A well-devised program of research and assessment fosters an institutional culture committed to continuous improvement in service to the mission of the institution.
Institutional Effectiveness Leadership
Accrediting agencies continue to broaden their expectations for higher education institutions to perform systematic assessments of administrative and student learning outcomes, and then collect evidence that programs use the assessments to improve the entire student experience.
The demands on institutional research and assessment offices have never been greater, often requiring social scientific research expertise and management skills to implement a program of research designed to measure what works in education.
Historia|Research supports the efforts of our clients to enhance the research and assessment capabilities of their institutions. We design our institutional effectiveness solutions to the specifications of key leadership and then work with research and assessment offices to implement and maintain their assessment activities locally.
Institutional Effectiveness Solutions
|Academic Program Review||When responsibilities for academic program review are distributed among chairs, deans, and provosts, the design of the review process is the key mechanism to insure quality assessments of academic programming. We provide academic program review solutions that balance the use of quantitative and qualitative measures, empowering leaders in academic affairs to identify trends and insights to improve and strengthen academic programming.|
|Exploratory Research||Oftentimes, the biggest challenge for continuous improvement in higher education is determining where to begin or focus efforts. Exploratory or applied research enables administrators to define problems more concisely and form heuristic devices to shape the design of interventions to support student success. Our researchers offer qualitative and quantitative research methodologies to discover the underlying factors and information that move initiatives from concept to action.|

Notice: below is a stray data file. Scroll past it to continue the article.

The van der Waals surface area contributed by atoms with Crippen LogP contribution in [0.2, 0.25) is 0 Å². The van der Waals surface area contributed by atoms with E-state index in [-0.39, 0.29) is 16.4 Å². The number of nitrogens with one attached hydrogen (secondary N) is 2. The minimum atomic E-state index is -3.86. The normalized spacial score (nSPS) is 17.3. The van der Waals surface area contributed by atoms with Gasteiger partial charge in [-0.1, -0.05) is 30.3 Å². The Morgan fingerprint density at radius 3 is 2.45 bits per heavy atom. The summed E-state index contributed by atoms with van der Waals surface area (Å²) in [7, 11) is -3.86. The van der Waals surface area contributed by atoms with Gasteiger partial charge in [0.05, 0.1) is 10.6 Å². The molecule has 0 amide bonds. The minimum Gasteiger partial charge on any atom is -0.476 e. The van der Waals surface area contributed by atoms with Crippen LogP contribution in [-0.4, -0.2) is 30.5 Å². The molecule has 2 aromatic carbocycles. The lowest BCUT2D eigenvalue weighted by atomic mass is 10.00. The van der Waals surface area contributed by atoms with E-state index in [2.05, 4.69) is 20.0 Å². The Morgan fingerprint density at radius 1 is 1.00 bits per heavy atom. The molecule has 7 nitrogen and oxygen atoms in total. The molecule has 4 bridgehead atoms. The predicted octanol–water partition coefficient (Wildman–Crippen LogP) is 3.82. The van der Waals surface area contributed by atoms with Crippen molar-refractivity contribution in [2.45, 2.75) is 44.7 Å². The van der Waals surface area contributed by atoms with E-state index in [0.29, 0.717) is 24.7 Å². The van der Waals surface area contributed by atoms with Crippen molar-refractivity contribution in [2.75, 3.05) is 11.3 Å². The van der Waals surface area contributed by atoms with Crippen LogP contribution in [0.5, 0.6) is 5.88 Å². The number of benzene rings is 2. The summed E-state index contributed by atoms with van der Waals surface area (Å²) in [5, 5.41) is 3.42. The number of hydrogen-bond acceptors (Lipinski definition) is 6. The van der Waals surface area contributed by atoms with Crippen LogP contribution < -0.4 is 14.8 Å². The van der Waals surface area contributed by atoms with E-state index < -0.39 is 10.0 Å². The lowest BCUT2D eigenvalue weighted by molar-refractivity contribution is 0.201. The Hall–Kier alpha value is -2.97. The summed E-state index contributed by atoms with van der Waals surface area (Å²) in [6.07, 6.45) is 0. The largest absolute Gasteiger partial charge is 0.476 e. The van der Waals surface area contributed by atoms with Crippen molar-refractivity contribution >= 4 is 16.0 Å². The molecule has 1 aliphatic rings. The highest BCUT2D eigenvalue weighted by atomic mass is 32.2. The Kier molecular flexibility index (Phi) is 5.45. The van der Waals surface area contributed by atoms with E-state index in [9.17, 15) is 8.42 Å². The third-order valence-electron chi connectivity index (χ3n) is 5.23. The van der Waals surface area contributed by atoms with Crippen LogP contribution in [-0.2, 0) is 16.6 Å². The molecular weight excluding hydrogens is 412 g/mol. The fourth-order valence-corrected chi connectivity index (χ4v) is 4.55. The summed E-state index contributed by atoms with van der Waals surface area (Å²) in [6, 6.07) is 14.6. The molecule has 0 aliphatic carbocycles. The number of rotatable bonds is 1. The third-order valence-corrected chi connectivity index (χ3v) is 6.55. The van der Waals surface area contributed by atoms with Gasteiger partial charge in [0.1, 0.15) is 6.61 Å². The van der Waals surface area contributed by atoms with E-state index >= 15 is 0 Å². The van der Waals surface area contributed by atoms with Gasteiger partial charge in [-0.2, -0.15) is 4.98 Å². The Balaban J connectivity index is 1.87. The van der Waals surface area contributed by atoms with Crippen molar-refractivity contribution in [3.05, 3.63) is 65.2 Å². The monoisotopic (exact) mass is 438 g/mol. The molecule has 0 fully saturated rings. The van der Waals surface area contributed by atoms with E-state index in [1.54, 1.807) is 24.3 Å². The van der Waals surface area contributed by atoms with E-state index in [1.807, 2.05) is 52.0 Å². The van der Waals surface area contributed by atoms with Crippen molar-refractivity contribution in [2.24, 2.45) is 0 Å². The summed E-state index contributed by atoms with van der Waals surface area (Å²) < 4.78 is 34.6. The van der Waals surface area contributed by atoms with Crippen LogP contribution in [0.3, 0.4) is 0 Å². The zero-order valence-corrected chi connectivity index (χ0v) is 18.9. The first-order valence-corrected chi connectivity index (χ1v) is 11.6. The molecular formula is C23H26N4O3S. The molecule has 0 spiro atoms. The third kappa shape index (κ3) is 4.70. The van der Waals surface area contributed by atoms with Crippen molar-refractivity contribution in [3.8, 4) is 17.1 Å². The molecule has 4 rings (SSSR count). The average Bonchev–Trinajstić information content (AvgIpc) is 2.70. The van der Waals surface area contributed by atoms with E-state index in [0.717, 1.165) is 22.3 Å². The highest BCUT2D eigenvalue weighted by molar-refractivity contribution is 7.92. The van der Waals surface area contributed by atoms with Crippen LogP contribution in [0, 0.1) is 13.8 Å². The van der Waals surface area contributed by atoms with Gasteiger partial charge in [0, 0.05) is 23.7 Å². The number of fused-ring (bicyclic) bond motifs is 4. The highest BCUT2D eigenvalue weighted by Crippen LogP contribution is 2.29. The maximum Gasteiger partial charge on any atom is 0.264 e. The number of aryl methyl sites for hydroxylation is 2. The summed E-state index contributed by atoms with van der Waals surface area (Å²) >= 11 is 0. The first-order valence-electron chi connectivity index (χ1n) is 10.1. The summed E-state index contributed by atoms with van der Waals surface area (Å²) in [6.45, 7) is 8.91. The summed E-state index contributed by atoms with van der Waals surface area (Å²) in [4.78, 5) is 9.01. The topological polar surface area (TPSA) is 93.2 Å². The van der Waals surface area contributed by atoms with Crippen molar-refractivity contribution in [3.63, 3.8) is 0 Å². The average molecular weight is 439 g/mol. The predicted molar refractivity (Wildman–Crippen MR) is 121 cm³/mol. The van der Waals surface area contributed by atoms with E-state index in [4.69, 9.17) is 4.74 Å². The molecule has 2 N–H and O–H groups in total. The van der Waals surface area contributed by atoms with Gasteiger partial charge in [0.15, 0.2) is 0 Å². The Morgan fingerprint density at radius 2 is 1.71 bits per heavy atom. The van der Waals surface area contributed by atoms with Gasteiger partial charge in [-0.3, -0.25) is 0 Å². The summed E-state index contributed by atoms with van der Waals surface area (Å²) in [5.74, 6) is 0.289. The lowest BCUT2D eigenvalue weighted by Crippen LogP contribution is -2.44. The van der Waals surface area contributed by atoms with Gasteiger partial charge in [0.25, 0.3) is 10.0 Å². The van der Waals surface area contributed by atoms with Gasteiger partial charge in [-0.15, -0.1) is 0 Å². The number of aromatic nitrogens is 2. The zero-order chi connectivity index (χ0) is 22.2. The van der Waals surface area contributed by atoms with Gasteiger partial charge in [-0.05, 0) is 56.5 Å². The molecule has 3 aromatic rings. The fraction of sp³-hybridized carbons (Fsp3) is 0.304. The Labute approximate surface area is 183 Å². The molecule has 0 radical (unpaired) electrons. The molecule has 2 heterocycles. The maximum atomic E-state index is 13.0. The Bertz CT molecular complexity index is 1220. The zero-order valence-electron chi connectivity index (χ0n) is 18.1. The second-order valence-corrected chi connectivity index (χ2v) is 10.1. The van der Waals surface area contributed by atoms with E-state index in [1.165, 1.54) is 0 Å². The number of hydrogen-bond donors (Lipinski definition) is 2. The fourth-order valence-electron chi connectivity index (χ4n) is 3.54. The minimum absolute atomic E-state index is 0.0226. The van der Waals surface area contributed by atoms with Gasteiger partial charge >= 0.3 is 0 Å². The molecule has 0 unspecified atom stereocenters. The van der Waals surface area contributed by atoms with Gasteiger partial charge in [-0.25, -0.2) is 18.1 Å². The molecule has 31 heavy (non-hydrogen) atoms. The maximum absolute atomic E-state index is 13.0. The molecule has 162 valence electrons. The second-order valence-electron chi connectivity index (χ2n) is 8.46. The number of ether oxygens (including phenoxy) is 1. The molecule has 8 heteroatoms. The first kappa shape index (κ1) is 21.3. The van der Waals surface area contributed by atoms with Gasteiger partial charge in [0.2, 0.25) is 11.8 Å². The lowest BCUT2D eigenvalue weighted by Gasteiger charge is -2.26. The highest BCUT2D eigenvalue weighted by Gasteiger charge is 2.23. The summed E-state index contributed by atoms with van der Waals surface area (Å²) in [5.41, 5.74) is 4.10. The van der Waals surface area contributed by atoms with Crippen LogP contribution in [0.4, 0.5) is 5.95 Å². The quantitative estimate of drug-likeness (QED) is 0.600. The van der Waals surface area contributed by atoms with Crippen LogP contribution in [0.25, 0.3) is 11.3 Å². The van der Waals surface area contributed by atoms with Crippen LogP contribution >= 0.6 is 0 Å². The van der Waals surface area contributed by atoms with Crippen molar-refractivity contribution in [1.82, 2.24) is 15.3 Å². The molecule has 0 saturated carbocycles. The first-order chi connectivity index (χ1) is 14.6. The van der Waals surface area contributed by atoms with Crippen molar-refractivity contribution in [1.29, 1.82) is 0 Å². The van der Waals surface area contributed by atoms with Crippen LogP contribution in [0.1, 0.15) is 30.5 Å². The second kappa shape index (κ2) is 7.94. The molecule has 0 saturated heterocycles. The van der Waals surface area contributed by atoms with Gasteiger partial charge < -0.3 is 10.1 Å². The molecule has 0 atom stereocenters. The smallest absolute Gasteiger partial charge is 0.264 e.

|Institutional Assessment Planning||Institutional assessment planning requires formal articulation and feedback loops that align institutional efforts to improve student learning outcomes, administrative efficiencies, employee performance, and budget allocations. Conversely, the absence of a cohesive institutional assessment plan often results in “silo-ed” administrative and academic units unresponsive to executive leadership and strategic planning. Our approach seeks to leverage assessment mechanisms as a comprehensive system to disseminate mission-centric initiatives and strategic plan objectives into the periodic evaluations and operational planning of an institution.|
|Assessment Design||Program and unit assessment is often the domain of the curricular and co-curricular experts, but those experts rarely have formal training or knowledge of student learning or unit assessment design. As a consequence, while assessment activities may be extensive, the annual production of assessment results may not provide data that improve decision-making and close the feedback loop that accreditation agencies expect. We offer services for the design and implementation of assessment instruments and institutional effectiveness measures that give academic leaders the assurance that program and unit directors are engaged in reliable and valid assessment practices.|
|Grant Office Development||A social scientific approach to institutional research, planning, and effectiveness at an institution creates the infrastructure that makes possible participation in the broader social and federal initiatives to expand access to higher education and improve student outcomes, such as the What Works Clearinghouse. We provide grant proposal and evaluation solutions to support institutional leaders who seek to contribute to the growing body of literature on higher education practices that advance student success.|
|Quasi-Experimental Research||In the higher education setting, resources are often limited while new intervention programs to support students are often costly. Consequently, it is not enough to know generally what the “high impact practices” are, but to know specifically how much benefit a particular high impact practice, like learning communities, will have locally. Our experts design ethical, applied research projects to measure the potential size of the benefit that new programs or practices will have on institutional effectiveness measures and net institutional revenue to sustain proposed services.|